Search
The Caterer

JKS Restaurants: sibling harmony

11 December 2015 by
JKS Restaurants: sibling harmony

Neil Gerrard how their skills complement each other to ensure success

Sibling restaurateurs Jyotin, Karam and Sunaina Sethi needn't have worried about evil spirits as they opened their latest restaurant, Hoppers, in October.

Amassed at the back of the new Soho venue, which will major on the Sri Lankan pancakes of the same name, as well as the cuisine from Tamil Nadu in southern India, is a collection of raksha masks - vibrantly coloured, ferocious-looking demon faces with popping eyes used widely in Sri Lankan festivals and said to ward off evil.

Not that the family business, JKS Restaurants, seems to have much call for ways to stave off malicious forces. Pretty much everything it has touched so far has turned into gold.

Here's a far-from-exhaustive list of the awards and accolades it has won to give you a flavour: the 2015 Restaurateur of the Year - Independent Catey; a Michelin star in the 2016 Guide for Lyle's, a restaurant backed by JKS; stars in the 2015 Guide for Indian restaurant Gymkhana, as well as for Kitchen Table at Bubbledogs - another restaurant backed by JKS; and the UK's best restaurant for Gymkhana at the National Restaurant Awards 2014. And that's before you even consider the fact that Trishna has held onto its own Michelin star since it was first awarded in 2012, or that it has been almost impossible to get into Bao in London's Soho, yet another restaurant backed by JKS, ever since it opened earlier this year, such has been its popularity.

Trishna

It's a far cry from the early days in 2008, when Karam set up Trishna with help from his brother Jyotin, who was then working in banking for Barclays. Karam has a degree from Nottingham University in business management, and had previously worked at Zuma and trained at the Maurya Sheraton hotel in Delhi. He took over as head chef of the restaurant in 2011 after the previous head chef left, and not long afterwards Trishna picked up a Bib Gourmand from Michelin. "We thought at the time that seeing as we had a Bib Gourmand, we couldn't win a star, so winning a star was a complete shock," says Karam.

From that one success has grown a group of acclaimed restaurants, and the name of the business changed at the end of last year to reflect that. What was previously Trishna Group became JKS Restaurants.

"Trishna Group was kind of an accident," admits Jyotin. "It was never meant to be known as that. When I left banking to join the business full time [as managing director], we just decided to call it Trishna Group instead of Trishna London. We got known as that for three or four years and needed to rebrand."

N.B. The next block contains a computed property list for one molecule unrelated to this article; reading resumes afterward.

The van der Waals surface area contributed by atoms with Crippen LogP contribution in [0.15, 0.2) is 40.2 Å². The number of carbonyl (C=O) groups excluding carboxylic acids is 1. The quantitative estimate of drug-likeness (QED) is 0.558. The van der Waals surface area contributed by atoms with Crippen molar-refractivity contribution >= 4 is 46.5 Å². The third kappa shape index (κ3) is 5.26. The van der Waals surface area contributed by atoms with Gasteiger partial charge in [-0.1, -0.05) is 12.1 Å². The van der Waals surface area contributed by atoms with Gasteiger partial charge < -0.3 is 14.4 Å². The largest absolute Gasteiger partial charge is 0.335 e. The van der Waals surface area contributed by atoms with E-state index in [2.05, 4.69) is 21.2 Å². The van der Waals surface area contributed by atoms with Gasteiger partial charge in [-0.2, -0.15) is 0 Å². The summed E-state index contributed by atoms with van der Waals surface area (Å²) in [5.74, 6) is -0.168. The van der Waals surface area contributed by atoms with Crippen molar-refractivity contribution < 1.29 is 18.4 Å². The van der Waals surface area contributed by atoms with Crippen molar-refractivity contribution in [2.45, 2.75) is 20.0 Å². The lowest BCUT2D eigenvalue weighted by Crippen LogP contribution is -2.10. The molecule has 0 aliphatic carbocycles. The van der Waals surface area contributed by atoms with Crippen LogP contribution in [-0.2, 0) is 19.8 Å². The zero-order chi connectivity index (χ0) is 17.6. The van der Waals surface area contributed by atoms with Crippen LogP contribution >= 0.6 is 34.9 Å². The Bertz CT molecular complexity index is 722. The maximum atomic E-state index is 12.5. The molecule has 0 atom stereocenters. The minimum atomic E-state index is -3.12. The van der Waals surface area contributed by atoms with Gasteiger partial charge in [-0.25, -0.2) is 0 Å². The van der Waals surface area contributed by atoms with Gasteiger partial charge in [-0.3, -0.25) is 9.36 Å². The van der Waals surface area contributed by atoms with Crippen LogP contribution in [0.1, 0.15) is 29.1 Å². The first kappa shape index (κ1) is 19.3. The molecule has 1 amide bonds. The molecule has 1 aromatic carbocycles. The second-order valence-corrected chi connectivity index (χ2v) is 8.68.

Jyotin, who describes himself as the "least foodie" of the trio, nonetheless has plenty of business nous and experience to call upon, thanks to his 11 years in Barclays' private equity team. "I leave the creative stuff to these two," he says of Karam and Sunaina.

Gymkhana

Sunaina, meanwhile, also toyed with the idea of a career in banking and spent a year on placement in Frankfurt in Germany working with HSBC. Having decided that finance wasn't for her, however, she considered management consulting and, in the meantime, Karam asked her to lend a hand in the restaurant. It was there that she discovered a natural flair for front-of-house service and later a passion for wine that has led to her becoming a fully trained sommelier and wine buyer for the group. "That was it - the job applications went in the bin," she said of her experience starting at Trishna.

To have three siblings all working together to run a business is a relatively unusual situation, which begs the question - do they all get on?

"It works," says Sunaina. "You have challenges and it tests your relationship at times, but - touch wood - I don't think we have had issues where it has affected our relationships too much. You get things done efficiently because there is no beating around the bush or tiptoeing around any issues. You say what you feel. Your goal is the same, so you solve problems quickly and get on with getting the job done."

It is also fortuitous that the trio should have been born with the attributes required to form an effective group of restaurateurs - Karam with his skills as a chef and creative nature, Sunaina with her aptitude for front of house, and Jyotin with his affinity with numbers.

Bubbledogs

"Yes - and you could see that growing up as well," agrees Sunaina. "We all fitted into those positions or the roles that we have taken on."

Favourable genes aside, it's no fluke that JKS has been so successful, not just in operating its own Indian restaurants, but in selecting and working with the partners it has chosen to back. So what's the secret?